– Yellow Pages ‐ characterization/description of service
– Green Pages ‐ technical information about service
<portType name="glossaryTerms">
<operation name="getTerm">
<input message="getTermRequest"/>
<output message="getTermResponse"/>
</portType> Example from W3Schools
Service Discovery
An internal registry, behind a firewall, that is
isolated from the public network. Access to
both administrative features and registry
data is restricted. Data is not shared with
other registries.
Enterprise Web
Service Registry
A registry deployed within a controlled
environment, but with limited access by
authorized clients. Administrative features
may be delegated to trusted parties. Data
may be shared with other registries in a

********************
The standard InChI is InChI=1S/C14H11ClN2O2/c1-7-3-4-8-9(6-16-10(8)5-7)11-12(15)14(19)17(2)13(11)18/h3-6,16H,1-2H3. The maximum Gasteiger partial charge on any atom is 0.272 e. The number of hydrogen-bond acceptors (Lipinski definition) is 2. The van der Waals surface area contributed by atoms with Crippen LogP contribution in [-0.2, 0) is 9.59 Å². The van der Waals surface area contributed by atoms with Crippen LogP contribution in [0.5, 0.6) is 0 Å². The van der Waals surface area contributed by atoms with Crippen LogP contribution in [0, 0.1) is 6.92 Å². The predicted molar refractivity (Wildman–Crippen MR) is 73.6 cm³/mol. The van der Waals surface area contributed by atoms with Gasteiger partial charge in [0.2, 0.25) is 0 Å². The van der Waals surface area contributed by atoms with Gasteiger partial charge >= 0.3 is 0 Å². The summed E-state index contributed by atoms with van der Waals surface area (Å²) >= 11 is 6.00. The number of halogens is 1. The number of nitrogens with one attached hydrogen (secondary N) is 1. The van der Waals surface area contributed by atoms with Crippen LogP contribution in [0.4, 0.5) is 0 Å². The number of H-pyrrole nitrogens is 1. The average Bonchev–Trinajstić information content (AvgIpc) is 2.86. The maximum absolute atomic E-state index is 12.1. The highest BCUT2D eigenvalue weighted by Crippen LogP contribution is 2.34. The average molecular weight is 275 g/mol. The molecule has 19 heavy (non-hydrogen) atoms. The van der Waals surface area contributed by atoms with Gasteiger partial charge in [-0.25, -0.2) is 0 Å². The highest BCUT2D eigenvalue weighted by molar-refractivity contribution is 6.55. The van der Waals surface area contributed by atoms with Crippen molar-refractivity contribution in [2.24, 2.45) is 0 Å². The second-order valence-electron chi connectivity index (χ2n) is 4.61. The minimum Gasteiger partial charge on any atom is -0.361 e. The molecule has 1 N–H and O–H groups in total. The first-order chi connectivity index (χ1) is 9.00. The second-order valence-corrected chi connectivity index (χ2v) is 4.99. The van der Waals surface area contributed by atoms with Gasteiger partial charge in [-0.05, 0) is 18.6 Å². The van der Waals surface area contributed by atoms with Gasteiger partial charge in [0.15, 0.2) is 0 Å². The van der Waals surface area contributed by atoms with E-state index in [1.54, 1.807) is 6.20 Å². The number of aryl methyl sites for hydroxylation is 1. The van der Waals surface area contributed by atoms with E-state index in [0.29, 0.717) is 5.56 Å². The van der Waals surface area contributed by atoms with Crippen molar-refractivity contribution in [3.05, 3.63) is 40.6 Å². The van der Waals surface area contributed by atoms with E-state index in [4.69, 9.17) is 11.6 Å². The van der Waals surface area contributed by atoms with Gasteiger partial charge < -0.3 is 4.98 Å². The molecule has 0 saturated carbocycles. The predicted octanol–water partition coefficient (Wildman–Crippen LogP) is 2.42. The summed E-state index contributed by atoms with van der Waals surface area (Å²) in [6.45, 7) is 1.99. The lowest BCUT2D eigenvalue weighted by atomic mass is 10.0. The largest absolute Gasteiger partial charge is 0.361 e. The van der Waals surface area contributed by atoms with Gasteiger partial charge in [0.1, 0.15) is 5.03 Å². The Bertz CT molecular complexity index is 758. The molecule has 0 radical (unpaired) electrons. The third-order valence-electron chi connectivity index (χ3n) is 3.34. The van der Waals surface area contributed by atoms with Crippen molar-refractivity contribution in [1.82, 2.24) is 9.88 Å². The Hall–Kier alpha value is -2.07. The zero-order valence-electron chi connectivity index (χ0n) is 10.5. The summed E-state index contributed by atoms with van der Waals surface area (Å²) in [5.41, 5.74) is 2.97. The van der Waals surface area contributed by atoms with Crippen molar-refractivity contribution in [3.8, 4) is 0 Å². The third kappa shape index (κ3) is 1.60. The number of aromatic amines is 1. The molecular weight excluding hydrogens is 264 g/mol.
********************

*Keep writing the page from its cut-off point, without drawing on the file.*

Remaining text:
controlled manner.
Trading Partner
From an end-user
s perspective
perspective, a public
registry appears to be a service in a cloud.
Although administrative functions may be
secured, access to the registry data itself is
essentially open and public. Data may be
shared or transferred among other
registries, and content may or may not be
UDDI Business
Registry (UBR)
• Used with SOAP messages to access WSDL documents describing services in the directory
• The UDDI registry is intended to eventually serve as a means of "discovering"
serve as a means of discovering Web Web
Services described using WSDL . • The idea is that the UDDI registry can be searched in various ways to obtain contact information and the Web Services available for various organizations
for various organizations. • UDDI registry is a way to keep up‐to‐date on the Web Services your organization currently uses
Table from
Is SOA Unique?
• Some merge SOA and Web Services together as one feature
f t
• Others claim they are distinctly different
• SOA and Web 2.0 are similar
Attack Surface
• Generally you want to minimize the number of points that a hacker can attack
f i t th t h k
tt k
• SOA creates many opportunities for attack
– Web 2.0 has been called global SOA